Visiting Jerez, exploring Sherry, and blending Las Palmas Part 1, in the vineyards
Sherry is back. This most traditional of
drinks is experiencing a welcome revival (at the high end, at
least - overall, sales continue to fall), and so I was thrilled to be visiting Jerez, the heart of
Sherry country, to find out more about it. And I had a job to do:
I’d been asked to help in the blending of Gonzalez Byass’ wonderful
Las Palmas sherries, along with chief winemaker Antonio Flores. More
on that later. First, to the vineyards.
Now if you have been through wine
education, you’ve probably been told that Palomino Fino—the main
grape of sherry—makes neutral, dry white wines that are then
transformed in the cellar into wonderfully complexity through the
distinctive ageing process. After my visit, though, I’m convinced
that sherry is actually a vineyard wine, and that Palomino is a more
interesting variety than people realize.
Martin Skelton from Gonzalez Byass and I
joined one of the vineyard managers, José Manuel Harana Morales, as
we headed out to visit two pagos. A ‘pago’ is the term used for the
vineyards, and the best pagos are found on low lying, gently sloped
hills dotted around the town of Jerez. For this is where the
fabulous albariza soil is found. It’s one of three main soil types
found in the region, but it’s the most important because this is
where the best finos come from. There are now 7000 hectares of vines
in the region, down from 10 000 hectares just 20 years ago. This
contraction of the vineyards has concentrated them more in the
better terroirs, and is not necessarily a bad thing, because the
earlier expansion had taken in some lesser sites.
Albarizo is remarkable. It’s white in
colour, and in the heat of the summer sun walking around the
vineyards would be a blinding experience. Our first stop was the
pago of Carrascal. Here, José Manuel described the importance of the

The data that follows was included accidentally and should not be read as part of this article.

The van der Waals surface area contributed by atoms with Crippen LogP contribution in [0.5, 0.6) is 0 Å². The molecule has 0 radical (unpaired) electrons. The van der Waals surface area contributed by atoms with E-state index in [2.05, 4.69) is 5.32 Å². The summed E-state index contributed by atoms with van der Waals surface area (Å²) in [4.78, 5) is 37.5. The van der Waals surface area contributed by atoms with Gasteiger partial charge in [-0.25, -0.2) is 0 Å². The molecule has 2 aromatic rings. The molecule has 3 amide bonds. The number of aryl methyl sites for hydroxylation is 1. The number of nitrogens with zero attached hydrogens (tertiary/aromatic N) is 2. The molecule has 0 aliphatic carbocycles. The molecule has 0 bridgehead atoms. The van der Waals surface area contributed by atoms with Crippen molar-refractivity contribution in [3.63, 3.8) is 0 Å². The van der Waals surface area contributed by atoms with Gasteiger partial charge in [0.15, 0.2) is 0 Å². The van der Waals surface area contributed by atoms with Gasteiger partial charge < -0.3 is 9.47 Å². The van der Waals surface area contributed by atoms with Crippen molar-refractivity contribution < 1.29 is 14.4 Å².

limestone in the soils in retaining water. Remember, this is
Andalucia, the hottest part of Spain, and this soil moisture is
vital in keeping the vine ticking along. Indeed, soil moisture is
vital in determining the speed of maturation of the grapes, more so
even than heat. This is shown in 2014, which was the earliest
harvest for a generation, finishing in the first week of September.
But the paradox is that the growing season in 2014 was quite cool:
it was, however, particularly dry.
We visited after harvest was complete,
and the vineyard workers were busy building the ‘aserpia’ between
the rows. These are ridges that create shallow troughs, in order to
retain winter rainfall, giving it time to soak in, and preventing
the water running down the slopes and eroding the soil. Interesting
fact: 70% of the vines in the region are now machine harvested.
From here we went to the pago of
Macharnudo. This is a spectacular vineyard, with the whitest soils I
have ever seen. It’s a large vineyard of 2000 acres, and we were in
the high ‘alto’ bit. Single pago wines aren’t yet the thing here,
but Valdespino’s Inocente Fino is a single pago Macharnudo wine,
while Tio Pepe comes from here and Carrascal.
Two winds are important for sherry. The
first is the dry Levante from the east, which helps to keep diseases
at bay, much like the Mistral in the south of France. The second is
the humid Poniente from the west. This is good for flor, and cellars
want it. The Levante is bad for flor, though.
The buildings on the property also give
an insight into how sherry would have been made in the past. There’s
a large communal room where the workers would have spent the week,
with each worker given his own peg (it would have been just men).
The worker’s chairs and other bits of furniture are still there. The
grapes would also have been processed here, foot trodden in shallow
wooden lagares, although, of course, they wouldn’t have been
fermented here (as the grapes are in Portugal). The skins would then
be gathered into a pile in the middle of the lagar, surrounded by an
esparto grass cage, and pressed using the screw mounted in the
middle of the lagar. Unlike the foot treading in the Douro the
workers were not barefoot, but instead wore boots with large nails
in the soles, designed to ensure that the seeds and stems were not
crushed along with the grapes.
We also saw some of the newer, but now
obsolete presses used to process the grapes in more recent times.
These days, with good roads and more efficient transport in the
regions, the grapes go direct to town and the large wineries, rather
than being processed in the vineyards, a change that occurred in the
1960s. It’s a long way from the bullock carts used in the past.